“Quavo pulled me to the side one day and said, ‘You make his voice sound so good. Why don’t you make us sound like that?’” Tillie recalls. “I was like, ‘I could. But as an engineer, you kind of have to explain to me how you want it to sound. If you explain to me, I could do it.’ I think the first record that came out that I actually mixed was the ‘Hannah Montana’ remix. From then on, I kind of just did everything.”
Developing the Migos sound was a collaborative experience, especially when it came to refining how the group—particularly Quavo—used Auto-Tune. As Quavo would communicate how he wanted his vocals to sound, Tillie would implement the changes. Quavo would often sit down next to Tillie to soak up knowledge about mixing, to the point where Tillie now describes the Migos member as a good engineer in his own right.
“Quavo would say things like, ‘I want my vocals to sound a little more reverb-y’ or ‘I want my vocals to sound a little brighter,’” explains Tillie. “He would be in the booth and sometimes come out and sit next to me and he’d be like, ‘Okay, what do I do?’ And I would show him.’”
“I recognize the power that us as engineers have.
This back-and-forth feedback allowed Tillie to create an Auto-Tune template that he says Migos still uses to this day. Based on plug-ins such as Waves Manny Marroquin Reverb, Waves Renaissance Vox, and AVID D-Verb, it came together over the course of a year and a half starting in 2013. The template was developed in Auto-Tune 5, which Tillie says is “the sound of the urban industry.”
Tillie’s role in the studio isn’t limited to tracking and mixing songs. Thanks to personal relationships with all of the artists he works with, he frequently gives feedback on songs as they’re being recorded. “If your friend puts on a crazy outfit or something, you’ll tell them,” he points out. “As an engineer or producer, you can’t make your artist look bad. Even if they say a line, I’m immediately hopping on my phone and looking up the word in the dictionary to make sure it makes sense. If it doesn’t make sense, I’ll be like, ‘That like really doesn’t make sense. Let’s do it over.’”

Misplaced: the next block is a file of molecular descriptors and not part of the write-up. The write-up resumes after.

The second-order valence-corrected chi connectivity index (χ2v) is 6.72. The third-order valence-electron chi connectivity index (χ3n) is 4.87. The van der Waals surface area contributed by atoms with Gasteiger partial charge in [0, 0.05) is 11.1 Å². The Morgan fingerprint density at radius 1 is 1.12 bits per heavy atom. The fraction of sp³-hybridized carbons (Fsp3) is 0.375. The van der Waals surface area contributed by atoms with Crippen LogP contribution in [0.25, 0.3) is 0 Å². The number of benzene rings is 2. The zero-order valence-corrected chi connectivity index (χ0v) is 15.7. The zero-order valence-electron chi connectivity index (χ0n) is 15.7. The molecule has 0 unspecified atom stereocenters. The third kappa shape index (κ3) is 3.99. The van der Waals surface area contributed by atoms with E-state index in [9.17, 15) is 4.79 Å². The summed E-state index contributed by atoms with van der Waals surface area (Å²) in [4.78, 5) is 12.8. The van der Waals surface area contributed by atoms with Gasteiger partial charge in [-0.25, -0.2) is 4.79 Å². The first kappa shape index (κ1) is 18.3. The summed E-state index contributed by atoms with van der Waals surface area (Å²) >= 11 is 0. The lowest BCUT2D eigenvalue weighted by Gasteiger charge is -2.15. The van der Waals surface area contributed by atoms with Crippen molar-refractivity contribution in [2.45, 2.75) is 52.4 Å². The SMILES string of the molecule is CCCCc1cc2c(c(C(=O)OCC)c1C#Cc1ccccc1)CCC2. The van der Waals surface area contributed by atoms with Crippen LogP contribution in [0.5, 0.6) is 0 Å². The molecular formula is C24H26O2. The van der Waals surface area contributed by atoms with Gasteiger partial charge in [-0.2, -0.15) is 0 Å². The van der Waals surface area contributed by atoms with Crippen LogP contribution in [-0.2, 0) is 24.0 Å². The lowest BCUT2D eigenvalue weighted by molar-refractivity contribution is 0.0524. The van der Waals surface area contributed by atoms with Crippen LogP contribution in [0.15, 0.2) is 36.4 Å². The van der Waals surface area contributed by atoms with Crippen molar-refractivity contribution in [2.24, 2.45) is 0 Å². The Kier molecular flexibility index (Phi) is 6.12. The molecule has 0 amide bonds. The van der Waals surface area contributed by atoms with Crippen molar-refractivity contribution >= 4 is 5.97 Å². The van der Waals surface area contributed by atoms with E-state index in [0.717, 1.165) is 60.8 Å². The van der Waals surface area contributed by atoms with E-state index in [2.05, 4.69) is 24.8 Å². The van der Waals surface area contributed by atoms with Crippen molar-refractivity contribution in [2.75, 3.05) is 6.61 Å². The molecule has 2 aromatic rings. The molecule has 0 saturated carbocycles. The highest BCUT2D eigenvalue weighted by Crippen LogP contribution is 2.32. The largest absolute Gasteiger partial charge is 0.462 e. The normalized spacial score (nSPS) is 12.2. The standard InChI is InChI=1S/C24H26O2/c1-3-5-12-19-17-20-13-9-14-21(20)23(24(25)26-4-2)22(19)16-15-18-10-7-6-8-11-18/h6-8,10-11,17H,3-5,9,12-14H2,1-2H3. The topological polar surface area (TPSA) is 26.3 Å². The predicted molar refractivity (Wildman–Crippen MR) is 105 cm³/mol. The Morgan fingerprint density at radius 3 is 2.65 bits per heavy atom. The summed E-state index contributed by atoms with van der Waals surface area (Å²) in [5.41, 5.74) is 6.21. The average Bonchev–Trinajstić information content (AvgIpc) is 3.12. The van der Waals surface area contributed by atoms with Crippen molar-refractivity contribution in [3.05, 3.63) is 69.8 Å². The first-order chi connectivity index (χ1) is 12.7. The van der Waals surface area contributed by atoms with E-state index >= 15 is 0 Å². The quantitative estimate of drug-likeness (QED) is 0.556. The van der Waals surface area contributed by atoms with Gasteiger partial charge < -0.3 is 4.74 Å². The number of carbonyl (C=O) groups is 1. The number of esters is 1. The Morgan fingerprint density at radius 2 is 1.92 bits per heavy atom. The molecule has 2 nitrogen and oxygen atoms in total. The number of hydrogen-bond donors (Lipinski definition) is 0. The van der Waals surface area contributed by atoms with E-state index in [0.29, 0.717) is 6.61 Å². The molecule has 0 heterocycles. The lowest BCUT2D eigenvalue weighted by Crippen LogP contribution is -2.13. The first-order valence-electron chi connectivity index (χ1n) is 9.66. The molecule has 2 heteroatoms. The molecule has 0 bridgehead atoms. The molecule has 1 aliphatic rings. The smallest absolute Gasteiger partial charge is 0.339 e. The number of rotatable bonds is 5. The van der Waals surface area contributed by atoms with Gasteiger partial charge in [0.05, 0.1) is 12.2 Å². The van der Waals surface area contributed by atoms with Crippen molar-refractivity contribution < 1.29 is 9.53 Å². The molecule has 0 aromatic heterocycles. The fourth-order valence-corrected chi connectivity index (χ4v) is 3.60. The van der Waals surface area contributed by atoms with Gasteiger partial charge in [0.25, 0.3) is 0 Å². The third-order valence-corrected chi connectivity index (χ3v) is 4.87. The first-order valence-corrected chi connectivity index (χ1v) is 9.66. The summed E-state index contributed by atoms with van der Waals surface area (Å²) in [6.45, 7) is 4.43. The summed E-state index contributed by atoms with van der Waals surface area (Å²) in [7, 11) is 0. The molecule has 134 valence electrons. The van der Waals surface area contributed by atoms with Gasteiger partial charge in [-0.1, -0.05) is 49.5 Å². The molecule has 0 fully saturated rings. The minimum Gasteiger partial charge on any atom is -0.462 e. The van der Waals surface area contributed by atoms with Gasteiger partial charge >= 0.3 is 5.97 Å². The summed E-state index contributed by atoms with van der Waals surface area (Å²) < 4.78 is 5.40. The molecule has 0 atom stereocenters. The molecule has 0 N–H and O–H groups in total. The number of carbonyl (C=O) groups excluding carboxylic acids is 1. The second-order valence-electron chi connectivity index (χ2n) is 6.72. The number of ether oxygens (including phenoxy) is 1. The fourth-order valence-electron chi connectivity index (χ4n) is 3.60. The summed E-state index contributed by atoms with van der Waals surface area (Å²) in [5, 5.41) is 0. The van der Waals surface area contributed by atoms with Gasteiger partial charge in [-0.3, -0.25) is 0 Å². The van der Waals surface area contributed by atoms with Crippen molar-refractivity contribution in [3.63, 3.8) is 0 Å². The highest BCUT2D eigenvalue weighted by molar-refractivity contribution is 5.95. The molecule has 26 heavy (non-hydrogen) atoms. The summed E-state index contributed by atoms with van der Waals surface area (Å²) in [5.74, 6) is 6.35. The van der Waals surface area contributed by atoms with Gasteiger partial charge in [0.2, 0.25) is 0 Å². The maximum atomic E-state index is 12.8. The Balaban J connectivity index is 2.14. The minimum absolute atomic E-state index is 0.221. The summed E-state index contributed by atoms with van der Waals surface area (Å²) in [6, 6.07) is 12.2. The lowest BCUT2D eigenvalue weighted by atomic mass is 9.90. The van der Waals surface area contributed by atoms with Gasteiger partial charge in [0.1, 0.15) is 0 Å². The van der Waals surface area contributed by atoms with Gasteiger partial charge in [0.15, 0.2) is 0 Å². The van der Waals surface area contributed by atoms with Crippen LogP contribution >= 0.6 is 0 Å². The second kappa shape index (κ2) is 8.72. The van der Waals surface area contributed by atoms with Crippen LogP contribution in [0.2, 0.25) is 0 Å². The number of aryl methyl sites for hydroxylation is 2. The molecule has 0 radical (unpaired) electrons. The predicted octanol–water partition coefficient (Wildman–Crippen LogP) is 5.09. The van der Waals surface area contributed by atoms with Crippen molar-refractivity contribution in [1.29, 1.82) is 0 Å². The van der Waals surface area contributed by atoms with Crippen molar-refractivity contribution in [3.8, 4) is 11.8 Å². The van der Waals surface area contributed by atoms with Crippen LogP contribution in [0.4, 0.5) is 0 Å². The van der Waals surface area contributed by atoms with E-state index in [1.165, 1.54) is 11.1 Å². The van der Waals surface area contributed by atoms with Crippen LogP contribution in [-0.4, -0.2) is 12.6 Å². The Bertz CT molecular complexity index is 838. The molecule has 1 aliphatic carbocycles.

This type of critical input easily translates to Tillie’s A&R role for Quality Control, which was made official in August 2016 while working on Teenage Emotions. To hear Tillie tell it, the added responsibilities were a natural extension of his duties as an engineer as well as his recognition of the wide range of opportunities available to engineers.
“When managers have to meet, or when label executives come down to Atlanta to talk to our label, when artists are doing features, who is the person they never tell to get out of the room?” Tillie asks. “I recognize the power that us as engineers have. I always make suggestions and tell Coach K. Coach is a mastermind, but I had a voice in a lot of things. When it comes to picking records, I knew all of the songs.”
As such, it was only natural for Tillie to play a large role in developing Yachty’s career from the engineer’s seat. They have been working together since Summer Songs 2, forming a close enough relationship that Tillie describes himself as the co-pilot on Lil Boat 2. Aside from his usual recording and mixing duties, Tillie often pulls up beats and suggests the type of song Yachty should make. In some cases, Tillie will even take an unfinished track and make it into a full song.
Tillie continues to be hands-on with Yachty as they work on his next project, but has his eye on the future. “Every time we get a new artist, I work more with them,” he explains. “I’m always more involved with the artist in the start up and building of their brand.” For now, that means working with Kodie Shane, a member of Yachty’s Sailing Team crew, and Mango Foo from Migos’ YRN label. Considering Tillie’s track record, both acts are worth keeping an eye on.